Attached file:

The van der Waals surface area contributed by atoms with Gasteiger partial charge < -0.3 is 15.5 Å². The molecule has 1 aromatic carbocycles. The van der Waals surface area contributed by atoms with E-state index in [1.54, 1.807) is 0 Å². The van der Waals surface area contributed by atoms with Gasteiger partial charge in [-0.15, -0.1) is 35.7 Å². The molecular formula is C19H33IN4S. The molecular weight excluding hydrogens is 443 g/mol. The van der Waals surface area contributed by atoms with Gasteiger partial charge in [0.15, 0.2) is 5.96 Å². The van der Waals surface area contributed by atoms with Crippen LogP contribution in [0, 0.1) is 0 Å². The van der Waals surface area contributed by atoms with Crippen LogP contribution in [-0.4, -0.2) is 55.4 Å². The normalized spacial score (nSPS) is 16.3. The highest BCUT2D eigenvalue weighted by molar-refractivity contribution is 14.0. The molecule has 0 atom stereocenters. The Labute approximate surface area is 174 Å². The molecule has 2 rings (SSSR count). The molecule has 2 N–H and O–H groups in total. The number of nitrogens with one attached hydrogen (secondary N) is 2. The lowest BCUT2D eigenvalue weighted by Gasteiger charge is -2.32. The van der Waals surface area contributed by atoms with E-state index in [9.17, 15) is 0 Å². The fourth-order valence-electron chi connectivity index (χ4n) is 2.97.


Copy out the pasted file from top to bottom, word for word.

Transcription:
The van der Waals surface area contributed by atoms with Gasteiger partial charge < -0.3 is 15.5 Å². The molecule has 1 aromatic carbocycles. The van der Waals surface area contributed by atoms with E-state index in [1.54, 1.807) is 0 Å². The van der Waals surface area contributed by atoms with Gasteiger partial charge in [-0.15, -0.1) is 35.7 Å². The molecular formula is C19H33IN4S. The molecular weight excluding hydrogens is 443 g/mol. The van der Waals surface area contributed by atoms with Gasteiger partial charge in [0.15, 0.2) is 5.96 Å². The van der Waals surface area contributed by atoms with Crippen LogP contribution in [0, 0.1) is 0 Å². The van der Waals surface area contributed by atoms with Crippen LogP contribution in [-0.4, -0.2) is 55.4 Å². The normalized spacial score (nSPS) is 16.3. The highest BCUT2D eigenvalue weighted by molar-refractivity contribution is 14.0. The molecule has 0 atom stereocenters. The Labute approximate surface area is 174 Å². The molecule has 2 rings (SSSR count). The molecule has 2 N–H and O–H groups in total. The number of nitrogens with one attached hydrogen (secondary N) is 2. The lowest BCUT2D eigenvalue weighted by Gasteiger charge is -2.32. The van der Waals surface area contributed by atoms with E-state index in [9.17, 15) is 0 Å². The fourth-order valence-electron chi connectivity index (χ4n) is 2.97.